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Big Science Probes Little Candies

WHAT do you get when you add two tons of M&Ms to four engineering students? A sweet mathematical theory.

Here at the Massachusetts Institute of Technology, four undergraduates have spent the last four months studying the scientific process of how M&M candies ``get coated.''

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``We looked at what's exactly going on when they coat M&Ms. We ran the experiments, plus we went through the books to see what was going on,'' says Joe Berghammer, a senior from Elm Grove, Wis.

The M&M-Mars Company sponsored the project at at the school's Chemical Engineering Projects Lab, and supplied the students with a bounty of M&M centers (plain chocolate, peanut, and peanut butter), green dye, and mixing equipment. No, not all the M&M centers made it into the mixer. And somehow the dye coated more than just candy.

Contrary to some reports, the team is not developing a better M&M nor a better way to coat them. ``They've been coating M&Ms for 50 years and they're pretty wonderful,'' says project director Jeffrey Feerer in an interview together with three of the four students. The point of the project is to explain scientifically why and how the coating process works; to arrive at a mathematical model.

``The making of M&Ms is a very long process and requires several different types of application of different coatings,'' says Keith Schaffer, a process engineer for M&M-Mars who helped coordinate the project. ``The students are helping us to understand why it happens like that.'' The project is part of a wider program by MIT to ask companies to support lab projects here.

Details are ``top secret.'' (``Proprietary reasons,'' says Feerer.) But team members hint that the process can be described in terms of air flow, viscosity, evaporation, fluid-dynamics, and thermodynamics.

The result? The company gets some engineering help, and ``we're able to get practical experience,'' says Neelan Choksi, a junior from Corpus Christi, Texas. Such a joint education-industry project encourages students to get their noses out of textbooks and into the lab - to get a whiff (or, in this case, a taste) of the world of engineering.

Food isn't necessarily a field one would normally associate with engineers, says chemical engineer Feerer, and he received ``incredible teasing'' from the faculty about the project.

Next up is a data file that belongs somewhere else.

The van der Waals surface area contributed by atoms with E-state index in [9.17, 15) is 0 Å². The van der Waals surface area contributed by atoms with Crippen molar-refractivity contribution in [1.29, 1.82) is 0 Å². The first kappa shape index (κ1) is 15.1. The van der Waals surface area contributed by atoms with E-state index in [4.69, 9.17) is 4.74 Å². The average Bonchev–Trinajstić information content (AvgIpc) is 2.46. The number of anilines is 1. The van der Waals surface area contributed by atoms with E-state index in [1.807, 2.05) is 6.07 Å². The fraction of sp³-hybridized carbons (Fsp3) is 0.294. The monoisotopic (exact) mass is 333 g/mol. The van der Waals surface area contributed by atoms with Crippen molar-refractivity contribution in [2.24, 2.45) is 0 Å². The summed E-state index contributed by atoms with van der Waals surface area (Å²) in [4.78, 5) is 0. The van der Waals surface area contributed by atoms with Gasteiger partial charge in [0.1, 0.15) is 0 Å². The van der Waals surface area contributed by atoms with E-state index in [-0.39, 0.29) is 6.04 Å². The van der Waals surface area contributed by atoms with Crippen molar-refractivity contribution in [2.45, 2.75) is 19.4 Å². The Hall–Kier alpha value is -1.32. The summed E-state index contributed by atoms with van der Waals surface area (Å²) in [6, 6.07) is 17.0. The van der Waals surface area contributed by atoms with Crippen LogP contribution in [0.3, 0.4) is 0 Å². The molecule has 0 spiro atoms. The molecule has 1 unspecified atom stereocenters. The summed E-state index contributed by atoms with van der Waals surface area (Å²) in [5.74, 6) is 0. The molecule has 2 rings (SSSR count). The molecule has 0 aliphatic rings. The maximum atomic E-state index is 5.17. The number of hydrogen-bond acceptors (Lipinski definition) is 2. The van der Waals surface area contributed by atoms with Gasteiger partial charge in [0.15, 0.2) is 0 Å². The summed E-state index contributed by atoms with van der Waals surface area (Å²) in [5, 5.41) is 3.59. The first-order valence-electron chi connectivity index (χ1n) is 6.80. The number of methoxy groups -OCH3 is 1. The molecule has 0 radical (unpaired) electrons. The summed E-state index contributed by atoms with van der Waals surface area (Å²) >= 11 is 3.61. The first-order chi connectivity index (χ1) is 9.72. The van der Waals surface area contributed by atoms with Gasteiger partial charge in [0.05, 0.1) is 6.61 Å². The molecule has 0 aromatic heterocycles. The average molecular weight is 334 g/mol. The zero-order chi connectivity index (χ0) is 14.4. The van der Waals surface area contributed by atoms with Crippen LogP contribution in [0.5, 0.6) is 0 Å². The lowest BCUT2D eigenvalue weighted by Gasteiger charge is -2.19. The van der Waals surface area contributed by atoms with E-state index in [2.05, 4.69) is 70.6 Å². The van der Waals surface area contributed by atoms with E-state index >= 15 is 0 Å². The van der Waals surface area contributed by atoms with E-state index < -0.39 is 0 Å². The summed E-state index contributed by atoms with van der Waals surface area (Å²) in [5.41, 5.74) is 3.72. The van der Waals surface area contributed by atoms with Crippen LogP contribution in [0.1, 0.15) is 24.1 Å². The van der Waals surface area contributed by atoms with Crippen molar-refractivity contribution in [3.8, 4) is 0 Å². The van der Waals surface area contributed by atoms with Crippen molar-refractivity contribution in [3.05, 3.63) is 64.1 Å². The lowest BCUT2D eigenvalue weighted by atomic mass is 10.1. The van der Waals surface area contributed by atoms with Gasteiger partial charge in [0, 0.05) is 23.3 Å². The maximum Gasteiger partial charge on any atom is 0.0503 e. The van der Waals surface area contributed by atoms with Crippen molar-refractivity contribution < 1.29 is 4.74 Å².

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``A lot of people may see careers in the food industry as not technical,'' says Mr. Schaffer. ``Part of what we're doing is trying to aid our recruitment efforts.''

``It was really fun working with food,'' says Mr. Berghammer. Some students try to see who can make the tiniest computer or a laser, he says, but working with an everyday item was different: ``It's amazing how much technology goes into it.''

Also, ``with most chemical processes you can't taste the product,'' says Feerer.

And taste they do: ``I'm the only one that, like, still went home and ate M&Ms,'' says Choksi, who also says he'd often skip lunch.

Grabbing a handful of uncoated peanut M&Ms in the lab, Jeffrey Falkowsky, a junior from Brooklyn, N.Y., estimates he ate close to half a pound of M&Ms every lab day. What started as a Tuesday and Thursday lab for the students became a seven-day cram week. Inquiries from the media continue to keep them busy.

Extra M&Ms (without the familiar M&M logo) went to eager students who stopped by. A couple hundred pounds also went to charity.

Some of the green dye came in handy for Halloween, Choksi and Berghammer reveal. ``We covered our bodies with green dye and went as Incredible Hulks,'' says Choksi with a sheepish grin.

On the whole, ``they did a good job,'' says Schaffer of the students, who are still working to validate their model.

``We've done the hard part, coming up with the theory,'' says Choksi. ``Now we're just proving it, or improving it.'' The final report will most likely be in the form of mathematical equations and graphs.

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